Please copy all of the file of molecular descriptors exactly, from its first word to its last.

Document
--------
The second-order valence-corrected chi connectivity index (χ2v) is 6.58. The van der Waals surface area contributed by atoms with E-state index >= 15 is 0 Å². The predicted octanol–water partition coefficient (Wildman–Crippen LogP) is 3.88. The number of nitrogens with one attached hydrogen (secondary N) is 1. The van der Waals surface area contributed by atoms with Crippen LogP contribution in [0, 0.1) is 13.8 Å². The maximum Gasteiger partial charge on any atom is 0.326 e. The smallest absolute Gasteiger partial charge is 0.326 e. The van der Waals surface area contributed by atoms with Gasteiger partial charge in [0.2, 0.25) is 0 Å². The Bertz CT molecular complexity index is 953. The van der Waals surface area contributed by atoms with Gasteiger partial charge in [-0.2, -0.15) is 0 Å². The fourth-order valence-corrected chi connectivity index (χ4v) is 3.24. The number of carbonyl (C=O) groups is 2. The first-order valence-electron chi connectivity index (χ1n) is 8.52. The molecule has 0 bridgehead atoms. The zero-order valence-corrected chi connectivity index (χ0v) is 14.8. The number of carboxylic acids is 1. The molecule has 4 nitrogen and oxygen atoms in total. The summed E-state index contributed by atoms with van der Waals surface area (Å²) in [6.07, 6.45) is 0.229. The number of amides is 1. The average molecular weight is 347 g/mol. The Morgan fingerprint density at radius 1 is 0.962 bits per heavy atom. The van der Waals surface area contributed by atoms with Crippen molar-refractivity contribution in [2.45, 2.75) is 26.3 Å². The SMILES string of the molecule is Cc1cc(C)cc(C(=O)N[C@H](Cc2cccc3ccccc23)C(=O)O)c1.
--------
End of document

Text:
The second-order valence-corrected chi connectivity index (χ2v) is 6.58. The van der Waals surface area contributed by atoms with E-state index >= 15 is 0 Å². The predicted octanol–water partition coefficient (Wildman–Crippen LogP) is 3.88. The number of nitrogens with one attached hydrogen (secondary N) is 1. The van der Waals surface area contributed by atoms with Crippen LogP contribution in [0, 0.1) is 13.8 Å². The maximum Gasteiger partial charge on any atom is 0.326 e. The smallest absolute Gasteiger partial charge is 0.326 e. The van der Waals surface area contributed by atoms with Gasteiger partial charge in [0.2, 0.25) is 0 Å². The Bertz CT molecular complexity index is 953. The van der Waals surface area contributed by atoms with Gasteiger partial charge in [-0.2, -0.15) is 0 Å². The fourth-order valence-corrected chi connectivity index (χ4v) is 3.24. The number of carbonyl (C=O) groups is 2. The first-order valence-electron chi connectivity index (χ1n) is 8.52. The molecule has 0 bridgehead atoms. The zero-order valence-corrected chi connectivity index (χ0v) is 14.8. The number of carboxylic acids is 1. The molecule has 4 nitrogen and oxygen atoms in total. The summed E-state index contributed by atoms with van der Waals surface area (Å²) in [6.07, 6.45) is 0.229. The number of amides is 1. The average molecular weight is 347 g/mol. The Morgan fingerprint density at radius 1 is 0.962 bits per heavy atom. The van der Waals surface area contributed by atoms with Crippen molar-refractivity contribution in [2.45, 2.75) is 26.3 Å². The SMILES string of the molecule is Cc1cc(C)cc(C(=O)N[C@H](Cc2cccc3ccccc23)C(=O)O)c1.